Effectiveness of monetary restitution as a sanction: Source of defendant's payments
This study examines the relationship between family support and paying court-ordered restitution in full. Legal and individual variables were also examined to predict compliance with the court order. Findings suggest that amount of restitution ordered, type of disposition, ethnicity, and living with a spouse/partner are significantly related to paying the restitution order in full. Specifically, those who are more likely to pay the restitution include: (1) offenders who are ordered to pay lower amounts of restitution; (2) offenders who are granted an adjournment in contemplation of dismissal rather than a conditional discharge; and (3) offenders who live with a partner. Offenders in the study who were Black or Hispanic were found to be less likely to pay the restitution order in full.^ A follow-up interview was conducted with respondents who participated in the initial interview and who paid in full. Findings suggest that age, being supported by family members, earnings, and marital status are all associated with having a relative pay the restitution order. Families were affected by the additional financial burden in varying degrees; some families were unaffected while others strained to make ends meet. The findings of the study have policy implications for criminal justice practitioners and for those who are designing restitution programs. ^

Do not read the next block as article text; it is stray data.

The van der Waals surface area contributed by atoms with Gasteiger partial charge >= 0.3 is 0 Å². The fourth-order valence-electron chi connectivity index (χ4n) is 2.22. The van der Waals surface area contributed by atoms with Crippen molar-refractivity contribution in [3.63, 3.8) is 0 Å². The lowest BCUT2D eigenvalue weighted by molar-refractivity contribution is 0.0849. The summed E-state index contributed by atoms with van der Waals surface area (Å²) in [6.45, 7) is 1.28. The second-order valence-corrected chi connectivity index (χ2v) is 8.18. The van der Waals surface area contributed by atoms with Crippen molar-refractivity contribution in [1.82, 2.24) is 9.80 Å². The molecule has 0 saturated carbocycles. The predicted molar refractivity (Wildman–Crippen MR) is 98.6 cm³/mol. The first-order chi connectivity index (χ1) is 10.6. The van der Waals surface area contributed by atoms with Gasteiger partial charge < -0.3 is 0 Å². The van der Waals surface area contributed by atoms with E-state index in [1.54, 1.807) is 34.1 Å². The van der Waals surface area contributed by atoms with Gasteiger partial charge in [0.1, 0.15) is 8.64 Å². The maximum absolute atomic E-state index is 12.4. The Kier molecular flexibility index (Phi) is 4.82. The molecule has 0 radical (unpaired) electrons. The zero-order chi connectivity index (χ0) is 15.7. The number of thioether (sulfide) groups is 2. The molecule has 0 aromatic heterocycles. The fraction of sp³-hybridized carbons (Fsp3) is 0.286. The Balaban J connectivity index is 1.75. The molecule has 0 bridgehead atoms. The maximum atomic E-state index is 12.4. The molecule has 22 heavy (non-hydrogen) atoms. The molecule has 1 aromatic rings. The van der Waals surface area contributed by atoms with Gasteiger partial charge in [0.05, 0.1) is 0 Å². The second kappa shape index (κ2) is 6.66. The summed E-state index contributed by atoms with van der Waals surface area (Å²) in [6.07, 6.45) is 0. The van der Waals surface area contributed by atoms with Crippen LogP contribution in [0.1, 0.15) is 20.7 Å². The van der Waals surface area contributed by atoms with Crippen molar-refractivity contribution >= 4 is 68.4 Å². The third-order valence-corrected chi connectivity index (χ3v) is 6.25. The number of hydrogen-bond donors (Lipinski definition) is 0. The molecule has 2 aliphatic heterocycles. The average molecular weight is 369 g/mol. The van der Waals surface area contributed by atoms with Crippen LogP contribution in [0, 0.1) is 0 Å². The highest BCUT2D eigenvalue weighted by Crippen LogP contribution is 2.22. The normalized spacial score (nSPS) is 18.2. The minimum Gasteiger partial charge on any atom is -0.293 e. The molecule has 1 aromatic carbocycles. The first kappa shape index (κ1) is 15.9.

Sociology, Criminology and Penology|Sociology, Individual and Family Studies
Paula Marie Calby,
"Effectiveness of monetary restitution as a sanction: Source of defendant's payments"
(January 1, 1997).
ETD Collection for Fordham University.